Subject: Justice in Limbo: The Case of East Timor

Justice in Limbo: The Case of East Timor [1]

Adérito de Jesus Soares [2]

“They say they are not satisfied…they come to me constantly saying they want justice”.

Bishop of Dili, Dom Alberto Ricardo da Silva. [3]

“Not the murderer but the victim is considered guilty”

Franz Kafka.

It has been five years since the 1999 referendum supervised by the United Nations, where the Timorese people voted overwhelmingly for independence. Unfortunately, the 1999 referendum also resulted in heinous atrocities such as killings of civilian, widespread rape, shootings, stabbings, destruction and looting of property and infrastructure, mass displacement of the population, and other gross human rights violations orchestrated by the Indonesian army and security forces with their militias. Since then, various international organizations and individuals have conducted research on what happened in East Timor in 1999, especially in relation to the grave human rights violation that took place before and after the referendum. Many recommendations from these reports have been put on table. The question now is how to implement such proposals and recommendations.

While we are watching this uncertainty both on a national and international level, there is no doubt that those who suffered ­ the victims ­ are still crying for their lost sons, daughters, fathers, mothers and other relatives. They are waiting for justice and wondering how and when it’s going to be delivered to them. Meanwhile, the world watches as the perpetrators walk free or worse still are conducting atrocities in other places. In the case of East Timor, those Indonesian generals responsible for crimes in 1999 are still actively involved in various military operations in Aceh, West Papua and other parts of the Indonesian archipelago.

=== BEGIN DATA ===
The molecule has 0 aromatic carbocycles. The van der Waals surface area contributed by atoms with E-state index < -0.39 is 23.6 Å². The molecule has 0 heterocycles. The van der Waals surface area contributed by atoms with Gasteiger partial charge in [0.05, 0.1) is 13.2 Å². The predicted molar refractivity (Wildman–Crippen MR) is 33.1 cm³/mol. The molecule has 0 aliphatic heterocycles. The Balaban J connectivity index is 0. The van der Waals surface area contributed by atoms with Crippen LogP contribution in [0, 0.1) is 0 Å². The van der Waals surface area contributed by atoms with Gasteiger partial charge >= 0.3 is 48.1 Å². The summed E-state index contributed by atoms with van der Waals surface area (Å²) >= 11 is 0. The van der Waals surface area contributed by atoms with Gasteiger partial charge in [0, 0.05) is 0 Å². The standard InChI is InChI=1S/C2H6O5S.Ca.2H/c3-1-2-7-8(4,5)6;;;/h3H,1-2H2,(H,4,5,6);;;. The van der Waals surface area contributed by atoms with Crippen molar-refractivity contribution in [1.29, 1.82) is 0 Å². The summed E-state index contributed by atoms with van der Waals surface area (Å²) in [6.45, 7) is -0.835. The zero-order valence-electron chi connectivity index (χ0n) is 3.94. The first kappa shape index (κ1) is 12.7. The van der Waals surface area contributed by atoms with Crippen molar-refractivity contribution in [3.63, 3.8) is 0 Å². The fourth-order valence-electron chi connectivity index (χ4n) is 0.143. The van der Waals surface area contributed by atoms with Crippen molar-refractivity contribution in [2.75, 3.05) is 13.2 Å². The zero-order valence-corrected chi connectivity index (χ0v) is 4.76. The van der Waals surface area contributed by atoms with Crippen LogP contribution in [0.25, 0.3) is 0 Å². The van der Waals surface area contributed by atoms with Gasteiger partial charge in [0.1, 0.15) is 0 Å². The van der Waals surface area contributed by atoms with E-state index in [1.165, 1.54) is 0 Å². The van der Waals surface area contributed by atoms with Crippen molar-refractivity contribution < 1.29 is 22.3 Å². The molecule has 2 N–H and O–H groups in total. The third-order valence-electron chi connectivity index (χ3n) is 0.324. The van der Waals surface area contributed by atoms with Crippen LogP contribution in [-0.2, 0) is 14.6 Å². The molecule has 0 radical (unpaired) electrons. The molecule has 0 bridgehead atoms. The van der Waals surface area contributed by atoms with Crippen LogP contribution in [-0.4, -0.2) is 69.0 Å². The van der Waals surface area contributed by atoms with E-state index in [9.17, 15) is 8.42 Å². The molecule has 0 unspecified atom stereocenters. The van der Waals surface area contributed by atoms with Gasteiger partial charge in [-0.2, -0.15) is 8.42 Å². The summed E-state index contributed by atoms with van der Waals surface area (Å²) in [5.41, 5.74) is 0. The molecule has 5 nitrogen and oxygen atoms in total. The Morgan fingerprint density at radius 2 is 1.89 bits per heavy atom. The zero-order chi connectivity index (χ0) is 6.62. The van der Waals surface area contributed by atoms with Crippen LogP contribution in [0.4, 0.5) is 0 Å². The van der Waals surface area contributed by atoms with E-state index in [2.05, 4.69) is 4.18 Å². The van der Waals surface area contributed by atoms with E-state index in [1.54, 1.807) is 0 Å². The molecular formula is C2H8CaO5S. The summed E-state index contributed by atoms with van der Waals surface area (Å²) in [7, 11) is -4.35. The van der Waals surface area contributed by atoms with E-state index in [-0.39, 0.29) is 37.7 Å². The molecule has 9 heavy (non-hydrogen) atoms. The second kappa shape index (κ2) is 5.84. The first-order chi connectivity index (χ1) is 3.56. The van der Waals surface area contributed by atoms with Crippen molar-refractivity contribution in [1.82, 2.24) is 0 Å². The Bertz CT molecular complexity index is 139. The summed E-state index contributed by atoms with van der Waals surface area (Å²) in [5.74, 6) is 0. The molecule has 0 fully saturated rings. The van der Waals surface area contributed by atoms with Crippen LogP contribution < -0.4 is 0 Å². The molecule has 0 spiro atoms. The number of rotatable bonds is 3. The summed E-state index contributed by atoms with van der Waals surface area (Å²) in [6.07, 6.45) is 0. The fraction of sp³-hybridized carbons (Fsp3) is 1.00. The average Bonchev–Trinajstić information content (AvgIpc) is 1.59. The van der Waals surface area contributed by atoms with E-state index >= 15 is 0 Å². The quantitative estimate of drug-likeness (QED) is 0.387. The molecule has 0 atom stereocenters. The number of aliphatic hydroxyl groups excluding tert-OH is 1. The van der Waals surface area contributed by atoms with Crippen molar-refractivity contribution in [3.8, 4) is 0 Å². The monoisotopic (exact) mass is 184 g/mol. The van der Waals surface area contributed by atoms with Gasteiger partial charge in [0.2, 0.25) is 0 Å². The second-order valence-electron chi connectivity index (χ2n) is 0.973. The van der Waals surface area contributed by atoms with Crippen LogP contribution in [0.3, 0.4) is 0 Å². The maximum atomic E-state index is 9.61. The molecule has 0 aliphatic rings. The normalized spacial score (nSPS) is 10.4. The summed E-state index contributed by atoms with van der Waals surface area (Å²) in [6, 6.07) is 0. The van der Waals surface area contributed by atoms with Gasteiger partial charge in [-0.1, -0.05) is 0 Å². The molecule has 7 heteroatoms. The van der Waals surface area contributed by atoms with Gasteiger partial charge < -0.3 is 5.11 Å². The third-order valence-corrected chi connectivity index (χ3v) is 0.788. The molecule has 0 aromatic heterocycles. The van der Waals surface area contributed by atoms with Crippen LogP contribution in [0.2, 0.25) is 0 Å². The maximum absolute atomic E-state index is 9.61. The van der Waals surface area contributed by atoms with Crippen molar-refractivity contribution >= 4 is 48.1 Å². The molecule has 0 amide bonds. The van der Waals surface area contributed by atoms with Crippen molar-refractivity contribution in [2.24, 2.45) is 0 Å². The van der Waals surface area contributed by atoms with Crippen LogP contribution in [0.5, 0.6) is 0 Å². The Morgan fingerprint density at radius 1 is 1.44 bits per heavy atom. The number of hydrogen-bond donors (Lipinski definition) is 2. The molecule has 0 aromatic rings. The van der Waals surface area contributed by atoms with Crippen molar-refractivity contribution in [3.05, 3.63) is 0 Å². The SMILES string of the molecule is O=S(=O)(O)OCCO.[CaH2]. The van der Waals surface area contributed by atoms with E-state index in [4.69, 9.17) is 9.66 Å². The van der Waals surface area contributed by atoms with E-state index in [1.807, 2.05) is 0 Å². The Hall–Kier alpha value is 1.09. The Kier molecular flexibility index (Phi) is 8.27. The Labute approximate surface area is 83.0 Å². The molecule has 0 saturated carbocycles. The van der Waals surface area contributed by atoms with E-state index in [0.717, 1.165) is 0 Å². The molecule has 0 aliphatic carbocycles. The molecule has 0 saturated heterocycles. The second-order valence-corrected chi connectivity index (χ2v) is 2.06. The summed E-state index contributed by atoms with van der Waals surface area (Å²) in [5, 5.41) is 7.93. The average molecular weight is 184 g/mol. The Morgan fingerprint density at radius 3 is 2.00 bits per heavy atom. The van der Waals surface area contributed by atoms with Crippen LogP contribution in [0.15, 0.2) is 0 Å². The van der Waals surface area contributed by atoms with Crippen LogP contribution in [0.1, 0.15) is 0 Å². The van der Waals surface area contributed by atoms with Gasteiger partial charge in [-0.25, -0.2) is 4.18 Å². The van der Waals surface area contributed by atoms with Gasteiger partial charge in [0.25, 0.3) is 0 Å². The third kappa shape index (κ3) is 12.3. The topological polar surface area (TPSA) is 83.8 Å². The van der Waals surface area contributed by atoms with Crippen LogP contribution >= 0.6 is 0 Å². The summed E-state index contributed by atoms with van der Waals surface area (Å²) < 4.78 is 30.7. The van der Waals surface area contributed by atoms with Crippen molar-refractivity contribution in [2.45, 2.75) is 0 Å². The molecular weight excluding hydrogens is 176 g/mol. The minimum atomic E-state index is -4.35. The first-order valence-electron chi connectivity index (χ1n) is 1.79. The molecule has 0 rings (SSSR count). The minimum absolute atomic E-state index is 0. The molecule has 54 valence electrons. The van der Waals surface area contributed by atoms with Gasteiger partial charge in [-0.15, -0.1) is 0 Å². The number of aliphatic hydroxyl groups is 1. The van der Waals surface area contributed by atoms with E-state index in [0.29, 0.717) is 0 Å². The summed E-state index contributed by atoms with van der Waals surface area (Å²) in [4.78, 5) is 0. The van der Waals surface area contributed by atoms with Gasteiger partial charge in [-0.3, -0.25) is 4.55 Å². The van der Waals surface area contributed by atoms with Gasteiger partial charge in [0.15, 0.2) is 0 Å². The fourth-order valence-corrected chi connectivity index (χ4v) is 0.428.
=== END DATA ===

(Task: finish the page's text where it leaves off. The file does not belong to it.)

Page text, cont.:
Findings yet to be implemented

Following the devastation in East Timor after the referendum, the UN established the International Commission of Inquiry in order to carry out a comprehensive investigation on the atrocities that occurred in 1999. The Commission’s findings were unequivocal ­ the Commission stated clearly that what had happened in East Timor was a breach of international human rights law. So, the UN has a paramount responsibility in bringing those who committed crimes to trial. The report stated clearly the mandate of UN as follows:

“The UN, as an organization, has a vested interest in participating in the entire process of investigation, establishing responsibility and punishing those responsible and in promoting reconciliation. Effectively dealing with these issues will be important for ensuring that the future Security Council decisions are respected.” [4]

Furthermore, the report documented the systematic and widespread violence in East Timor which constituted crimes against humanity. It further stated that an international tribunal should be established under the auspices of the UN to bring those responsible to justice.

Following the UN report, the Indonesian Human Rights Commission (KPP HAM) also conducted its own investigation into what happened in East Timor during the 1999 referendum. The results of KPP-HAM’s investigation were also extremely strong, stating that the Indonesian military and its proxy militias had committed gross violations of human rights in East Timor during the referendum in 1999. The recommendations of both the International Commission of Inquiry and KOMNAS HAM suggested that an international tribunal had to be established in order to try those who committed crimes.

Shortcomings of the Various Mechanisms and the Demands of Victims